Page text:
On October 9, 2014, the IRS issued Notice 2014-58, which provides much needed guidance on the economic substance penalty under IRC §7701(o). The Notice speaks to 1) the definition of “transaction”, and 2) the application of the term “similar rule of law” for accuracy related penalties under IRC §6662(b)(6). It represents the IRS’ latest effort to combat tax-avoidance mechanisms.

The economic substance doctrine was codified as §7701(o) by the Health Care and Education Reconciliation Act of 2010. Under the doctrine, a transaction has economic substance if it changes in a meaningful way the taxpayer’s economic position and the taxpayer has a substantial purpose for entering into such a transaction. While §7701 codifies the economic substance doctrine, it fails to define what a transaction is, aside from it “relating to a series of transactions.” Notice 2014-58 attempts to clarify by stating that “’transaction’ generally includes all the factual elements relevant to the expected tax treatment of any investment, entity, plan, or arrangement; and any or all of the steps that are carried out as part of a plan.” It reaches its definition of “transaction” by analogizing to the definition of a reportable transaction under §1.6011-4(b)(1) and references nontax legislative history.

The Notice provides that when a plan with a series of interconnected steps generates a tax benefit, every step of the transaction will be considered together. However, a disaggregation approach may be taken in a given case—meaning when a series of steps includes a tax-motivated step that is not necessary to achieve a non-tax objective, the “transaction” will include only the tax motivated steps.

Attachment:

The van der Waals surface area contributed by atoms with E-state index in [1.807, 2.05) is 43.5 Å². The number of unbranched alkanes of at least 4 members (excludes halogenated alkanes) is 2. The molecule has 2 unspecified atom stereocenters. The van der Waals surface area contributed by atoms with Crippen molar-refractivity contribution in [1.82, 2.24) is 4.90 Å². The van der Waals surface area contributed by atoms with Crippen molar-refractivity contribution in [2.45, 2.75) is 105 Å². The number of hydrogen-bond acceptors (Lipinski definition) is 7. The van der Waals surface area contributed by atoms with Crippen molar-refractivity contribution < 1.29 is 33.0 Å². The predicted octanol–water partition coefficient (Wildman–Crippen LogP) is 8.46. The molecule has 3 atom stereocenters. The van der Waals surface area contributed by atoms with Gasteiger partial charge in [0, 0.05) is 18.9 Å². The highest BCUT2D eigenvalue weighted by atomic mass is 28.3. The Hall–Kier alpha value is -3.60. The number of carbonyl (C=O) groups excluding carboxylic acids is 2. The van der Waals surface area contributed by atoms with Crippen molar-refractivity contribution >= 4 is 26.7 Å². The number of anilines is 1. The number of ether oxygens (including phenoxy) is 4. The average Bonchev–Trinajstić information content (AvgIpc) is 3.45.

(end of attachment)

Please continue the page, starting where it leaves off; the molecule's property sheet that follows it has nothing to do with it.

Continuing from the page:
In illustrating the potential applications of the disaggregation rule, the notice relies on two rather broad examples suggesting a potentially overreaching ability of the IRS to cherry-pick transactions in order to make an economic substance argument.

The second part of the Notice defines “similar rule of law” in §6662(b)(6). Under that section, a taxpayer is subject to penalty on an underpayment attributable to tax benefits that were disallowed because a transaction lacks economic substance and thus is subject to §7701(o) or any “similar rule of law.”

Because §6662 does not define “similar rule of law,” Notice 2014-58 explains that the phrase refers to any doctrine that “applies the same factors and analysis that is required under §7701(o) for an economic substance analysis, even if a different term or terms (for example, “sham transaction doctrine”) are used….” Therefore, the IRS will not raise the application of a “similar rule of law” if it does not raise §7701(o). As a result, the step transaction and substance over form doctrines will not be subject to §6662(b)(6) penalties because they are not “similar rules of law”.

While Notice 2014-58 provides some guidance on the application §7701, it does not offer complete clarity on which transactions the IRS will attack or when penalties may apply. Moreover, it appears to allow the IRS to cherry-pick transactions. As a result, careful tax planning when engaging in a series of tax-beneficial transactions remains crucial.